§ [SECOND READING.]
§ Order for Second Reading read.
§ Motion made, and Question proposed, "That the Bill be now read a second time."
§ MR. SCHWANN (Manchester, N.)
said he should like to know whether there was any intention of appointing another member to the Council of the Governor-General of India, and whether he was to be an Englishman or an Indian.
§ THE SECRETARY OF STATE FOR INDIA (Mr. BRODRICK,) Surrey, Guildford
said that at present, under the Indian Councils Act of 1874, there was authority for six members of the Council of the Governor-General of India. Up to 1885 there were six members, but then an attempt was made, on the grounds of economy, to reduce the number to five, and the work was apportioned to these five members. Hon. Members who took an 610 interest in India must acknowledge that within the last ten or fifteen years the in -crease in the work in all the departments of Indian Government had been excessive. Some members had forgone their holidays on that account for ten years, and it was imperative that relief should be given. That it was impossible to do without appointing another member of Council. It was intended by this Bill to repeal so much of the provisions of the Act of 1874 as rendered it necessary that the sixth member of the Council should be member for public works purposes. It was proposed that there should now be a member for commerce and industry.
§ MR. CALDWELL (Lanarkshire, Mid.)
said he thought that the Secretary of State for India did not appreciate what the import of the Bill was. Anyone who knew India understood perfectly well that there should be a representative on the Governor's Council of the Department of Public Works. Parliament recognised that in the Indian Councils Act of 1874, but under this Bill the Public Works Department might be unrepresented on the Council. The 611 scheme of the Bill was a very serious departure from the original formation of the Council of the Governor-General of India. If the Government wanted to appoint a sixth member of Council well and good, if they could make out a case for it; but they should not take away, as was proposed in this Bill, the essential qualifications of the representatives in the Council provided for in the Act of 1874. He did not want to move the rejection of the Bill, or do anything discourteous to the right hon. Gentleman the Secretary for India in a matter which the right hon. Gentleman had obviously not thoroughly considered; but he thought, as the Bill had come on that night almost by way of surprise, it should be taken at a later period of the session.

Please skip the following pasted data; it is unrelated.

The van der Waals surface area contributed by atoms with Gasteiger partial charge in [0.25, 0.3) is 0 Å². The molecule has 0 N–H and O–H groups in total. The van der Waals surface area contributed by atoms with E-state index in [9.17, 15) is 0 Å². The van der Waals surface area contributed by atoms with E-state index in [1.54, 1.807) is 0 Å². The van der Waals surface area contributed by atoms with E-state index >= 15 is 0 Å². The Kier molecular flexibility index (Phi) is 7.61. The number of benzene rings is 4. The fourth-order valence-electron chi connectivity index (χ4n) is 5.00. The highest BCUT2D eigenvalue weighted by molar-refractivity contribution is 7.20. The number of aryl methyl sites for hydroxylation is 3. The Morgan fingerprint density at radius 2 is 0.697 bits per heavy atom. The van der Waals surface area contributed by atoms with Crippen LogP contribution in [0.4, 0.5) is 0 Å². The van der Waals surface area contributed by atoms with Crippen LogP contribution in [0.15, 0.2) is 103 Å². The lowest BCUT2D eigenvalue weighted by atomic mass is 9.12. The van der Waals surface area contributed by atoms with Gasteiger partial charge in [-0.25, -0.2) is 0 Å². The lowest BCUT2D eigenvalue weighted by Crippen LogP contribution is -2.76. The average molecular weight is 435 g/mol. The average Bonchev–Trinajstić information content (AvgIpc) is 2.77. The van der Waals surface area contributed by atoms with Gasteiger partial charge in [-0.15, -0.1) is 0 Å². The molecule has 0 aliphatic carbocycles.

§ MR. BRODRICK
said it was proposed to place the Department of Public Works in the hands of two members instead of one, as the present representative was over-worked. Civil works and irrigation would be in the province of the member for revenue and agriculture, and railway works in that of the member for commerce and industry.
§ MR. WHITLEY (Halifax)
said he was quite mystified as to what the Bill actually meant. It had been said that this was a measure of economy, but he did not see where the economy came in if the members of Council were to be increased from five to six. Indian matters were treated very shabbily in this House, and the Secretary of State should allow the Bill to stand over, to enable the hon. Member for West Denbighshire, who had a notice on the Paper on the subject, and had something important to say in regard to it, to be present.
§ MR. COURTENAY WARNER (Staffordshire, Lichfield)
said it had been generally understood in times gone by that it was necessary to have one man responsible in the Governor-General's Council for the Public Works in India. There might be very good reasons for the extraordinary change proposed by this Bill, but there should be some further explanation given by the Secretary of State for India.
§ MR. LOUGH (Islington, W.)
said that the Act of 1874 declared that one member of the Council should represent the Public Works Department. By this Bill the Government were getting rid of that statutory obligation, although the right hon. Gentleman had stated that there were to be two representatives of the Public Works Department on the Council.
§ And, it being Midnight, the debate stood adjourned.
§ Debate to be resumed upon Friday.